[Pictures by Robert Coles]
[Natallie Davis backed by the projected image of Gertrude “Ma” Rainey Mother of the Blues 1886 – 1939]
If you are a jazz fan you may already know that Bath’s Royal Literary and Scientific Institution has been presenting a series of talks on lesser-known genres of music.
Robert Coles writes to tell me that last month Dave Merrick presented his long-awaited and Covid-postponed evening celebrating Classic Women’s Blues Singers Mamie Smith, Ma Rainey, Bessie Smith etc.
The talk – giving the essential history of the blues – was illustrated with film, original recordings and live examples performed by Natalie Davis with Dave Merrick accompanying on guitar.
“Despite the stormy weather, there was a remarkably large attendance at the event in the Institution – in Bath’s Queen Square – with a similar number taking part on line via Zoom. The evening concluded with many questions from the floor and on line.
The art of Louis Armstrong will be subject of the next talk on 8th April 2022.
By coincidence fifty years ago New Orleans Clarinettist George Lewis played in a hall not more than two hundred yards from the Institution, perhaps this could be the inspiration for another talk.’
Amongst those enjoying this article was former Bath press photographer Geoffrey Ellis – who has recently published a book which charts his professional journey from our city to Fleet Street.
‘I was interested to read about New Orleans jazzman and his visit to the Percy Boys Club in Bath. Here is the pic and piece from my new book- Bath to Fleet Street. It’s on sale at the Dorothy House Book Shop in Broad Street, and online from https://bathtofleetstreet.com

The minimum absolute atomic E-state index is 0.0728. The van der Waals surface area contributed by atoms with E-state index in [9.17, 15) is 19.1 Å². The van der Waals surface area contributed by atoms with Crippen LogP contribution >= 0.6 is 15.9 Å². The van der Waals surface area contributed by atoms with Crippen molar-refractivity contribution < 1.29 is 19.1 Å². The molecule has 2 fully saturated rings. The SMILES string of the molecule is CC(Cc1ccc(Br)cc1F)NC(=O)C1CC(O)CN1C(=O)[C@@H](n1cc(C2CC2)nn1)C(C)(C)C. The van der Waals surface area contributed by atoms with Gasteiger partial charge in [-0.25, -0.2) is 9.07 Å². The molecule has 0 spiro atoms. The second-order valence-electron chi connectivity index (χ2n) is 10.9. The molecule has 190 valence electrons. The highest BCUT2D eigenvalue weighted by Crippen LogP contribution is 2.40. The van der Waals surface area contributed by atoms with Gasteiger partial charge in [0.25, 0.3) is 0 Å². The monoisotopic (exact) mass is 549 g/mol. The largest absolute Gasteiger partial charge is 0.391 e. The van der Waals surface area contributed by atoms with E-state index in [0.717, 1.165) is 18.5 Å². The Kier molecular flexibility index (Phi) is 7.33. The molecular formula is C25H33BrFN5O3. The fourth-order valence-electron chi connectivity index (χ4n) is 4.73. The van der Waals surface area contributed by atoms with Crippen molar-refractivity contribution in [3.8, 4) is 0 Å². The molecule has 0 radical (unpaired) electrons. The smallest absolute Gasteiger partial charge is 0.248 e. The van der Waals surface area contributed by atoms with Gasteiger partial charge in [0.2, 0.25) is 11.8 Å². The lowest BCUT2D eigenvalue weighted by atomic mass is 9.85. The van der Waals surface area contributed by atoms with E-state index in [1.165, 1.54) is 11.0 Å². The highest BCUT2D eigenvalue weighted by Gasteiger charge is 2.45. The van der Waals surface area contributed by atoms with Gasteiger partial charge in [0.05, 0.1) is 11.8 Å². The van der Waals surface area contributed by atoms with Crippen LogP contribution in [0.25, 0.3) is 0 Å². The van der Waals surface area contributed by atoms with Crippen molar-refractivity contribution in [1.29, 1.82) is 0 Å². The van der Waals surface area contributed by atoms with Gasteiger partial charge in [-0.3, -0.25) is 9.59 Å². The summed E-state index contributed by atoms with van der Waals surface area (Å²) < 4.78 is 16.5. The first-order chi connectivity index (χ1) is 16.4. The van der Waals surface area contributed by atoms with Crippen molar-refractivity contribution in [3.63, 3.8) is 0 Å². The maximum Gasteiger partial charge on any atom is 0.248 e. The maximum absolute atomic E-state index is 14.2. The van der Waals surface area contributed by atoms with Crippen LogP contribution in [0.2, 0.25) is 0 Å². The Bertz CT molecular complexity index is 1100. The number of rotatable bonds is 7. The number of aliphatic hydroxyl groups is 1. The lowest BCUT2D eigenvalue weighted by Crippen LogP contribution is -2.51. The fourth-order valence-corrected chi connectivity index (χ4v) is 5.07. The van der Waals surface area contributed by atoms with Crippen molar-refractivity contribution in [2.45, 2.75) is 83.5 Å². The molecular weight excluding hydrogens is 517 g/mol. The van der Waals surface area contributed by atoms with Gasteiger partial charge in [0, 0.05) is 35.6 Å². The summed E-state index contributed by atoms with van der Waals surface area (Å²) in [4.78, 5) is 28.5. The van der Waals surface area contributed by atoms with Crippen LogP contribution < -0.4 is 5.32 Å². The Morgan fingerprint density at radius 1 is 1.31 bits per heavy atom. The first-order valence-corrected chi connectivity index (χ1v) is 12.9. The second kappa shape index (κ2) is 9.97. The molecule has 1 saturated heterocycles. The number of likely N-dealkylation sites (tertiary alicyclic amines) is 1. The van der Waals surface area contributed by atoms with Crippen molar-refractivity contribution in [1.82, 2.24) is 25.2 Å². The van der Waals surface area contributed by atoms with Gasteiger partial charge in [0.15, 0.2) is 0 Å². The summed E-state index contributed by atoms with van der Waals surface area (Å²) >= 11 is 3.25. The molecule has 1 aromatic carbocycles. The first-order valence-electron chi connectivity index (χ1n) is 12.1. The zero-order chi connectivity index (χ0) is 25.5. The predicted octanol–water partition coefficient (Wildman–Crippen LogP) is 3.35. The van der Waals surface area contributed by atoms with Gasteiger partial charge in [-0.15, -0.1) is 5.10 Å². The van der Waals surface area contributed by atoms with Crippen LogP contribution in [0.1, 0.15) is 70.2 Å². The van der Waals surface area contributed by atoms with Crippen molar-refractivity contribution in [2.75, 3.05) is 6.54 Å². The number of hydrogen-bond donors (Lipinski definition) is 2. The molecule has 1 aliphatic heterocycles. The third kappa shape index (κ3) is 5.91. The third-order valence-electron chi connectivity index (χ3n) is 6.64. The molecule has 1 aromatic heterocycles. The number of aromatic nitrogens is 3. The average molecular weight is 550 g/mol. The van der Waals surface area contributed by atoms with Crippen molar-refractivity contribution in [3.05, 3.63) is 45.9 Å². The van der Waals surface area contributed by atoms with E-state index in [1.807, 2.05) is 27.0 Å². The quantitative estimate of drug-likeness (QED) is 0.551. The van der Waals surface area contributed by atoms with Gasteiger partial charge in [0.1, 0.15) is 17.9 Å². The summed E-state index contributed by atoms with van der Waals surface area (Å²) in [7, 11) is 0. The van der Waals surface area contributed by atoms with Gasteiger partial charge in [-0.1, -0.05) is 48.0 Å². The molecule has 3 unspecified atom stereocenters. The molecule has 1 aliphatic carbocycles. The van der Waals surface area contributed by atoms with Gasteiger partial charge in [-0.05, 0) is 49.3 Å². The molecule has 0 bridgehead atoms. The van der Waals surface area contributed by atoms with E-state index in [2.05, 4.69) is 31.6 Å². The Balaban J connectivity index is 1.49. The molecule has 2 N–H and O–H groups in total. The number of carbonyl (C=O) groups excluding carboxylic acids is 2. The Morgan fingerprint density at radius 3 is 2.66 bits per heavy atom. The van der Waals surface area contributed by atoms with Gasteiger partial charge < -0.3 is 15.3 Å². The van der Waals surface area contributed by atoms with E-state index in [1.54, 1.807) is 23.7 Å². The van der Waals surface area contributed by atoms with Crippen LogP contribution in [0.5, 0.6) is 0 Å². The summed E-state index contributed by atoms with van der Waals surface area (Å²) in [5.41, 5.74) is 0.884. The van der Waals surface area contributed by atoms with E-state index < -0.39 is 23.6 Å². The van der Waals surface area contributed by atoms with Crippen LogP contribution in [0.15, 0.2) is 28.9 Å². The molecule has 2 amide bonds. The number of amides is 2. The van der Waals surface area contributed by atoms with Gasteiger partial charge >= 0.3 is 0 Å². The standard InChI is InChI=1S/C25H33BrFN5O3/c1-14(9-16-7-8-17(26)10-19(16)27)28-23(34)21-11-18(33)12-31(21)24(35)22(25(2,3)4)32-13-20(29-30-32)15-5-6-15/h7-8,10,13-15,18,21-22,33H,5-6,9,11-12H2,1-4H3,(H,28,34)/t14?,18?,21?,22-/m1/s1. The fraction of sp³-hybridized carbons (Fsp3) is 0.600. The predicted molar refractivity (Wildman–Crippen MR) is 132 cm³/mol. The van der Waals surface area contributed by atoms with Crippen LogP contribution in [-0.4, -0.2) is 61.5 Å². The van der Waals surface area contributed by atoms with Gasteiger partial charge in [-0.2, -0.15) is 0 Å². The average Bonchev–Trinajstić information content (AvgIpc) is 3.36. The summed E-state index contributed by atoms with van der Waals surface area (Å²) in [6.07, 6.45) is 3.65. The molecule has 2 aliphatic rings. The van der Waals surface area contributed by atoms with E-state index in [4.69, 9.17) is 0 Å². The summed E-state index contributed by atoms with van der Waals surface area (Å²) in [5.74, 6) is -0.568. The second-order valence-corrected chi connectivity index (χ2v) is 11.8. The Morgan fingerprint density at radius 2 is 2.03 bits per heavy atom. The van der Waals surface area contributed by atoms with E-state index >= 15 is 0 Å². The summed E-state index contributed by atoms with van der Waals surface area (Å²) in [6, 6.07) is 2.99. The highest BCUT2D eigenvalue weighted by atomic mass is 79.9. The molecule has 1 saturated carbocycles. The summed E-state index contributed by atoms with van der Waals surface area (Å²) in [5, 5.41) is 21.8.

Apart from hearing George Lewis in his 1957 debut concert in London, I photographed him in Bristol in 1959 and Bath in 1966.
He was a quiet, gentle, and polite man and very self-effacing considering his status in jazz. In Bath, he was playing in the unlikely venue of the Percy Boys’ Club in Monmouth Place with the Barry “Kid” Martyn band.
I went along before the show to do a few pictures, accompanied by my “shadow” Robert “Krow ” Coles (of euphonium fame) and spent half an hour with him. During the interval, I ran back to the Chron darkroom and processed the film and knocked out three quick 8×6 prints and got back in time for the second set – I did say we could do things quickly even in those non-digital days.
At the end of the evening, we spoke again to George and gave him a print. He seemed truly touched that we had gone to so much effort for him and asked if he could autograph our prints for us. It is a proud possession for both of us still.‘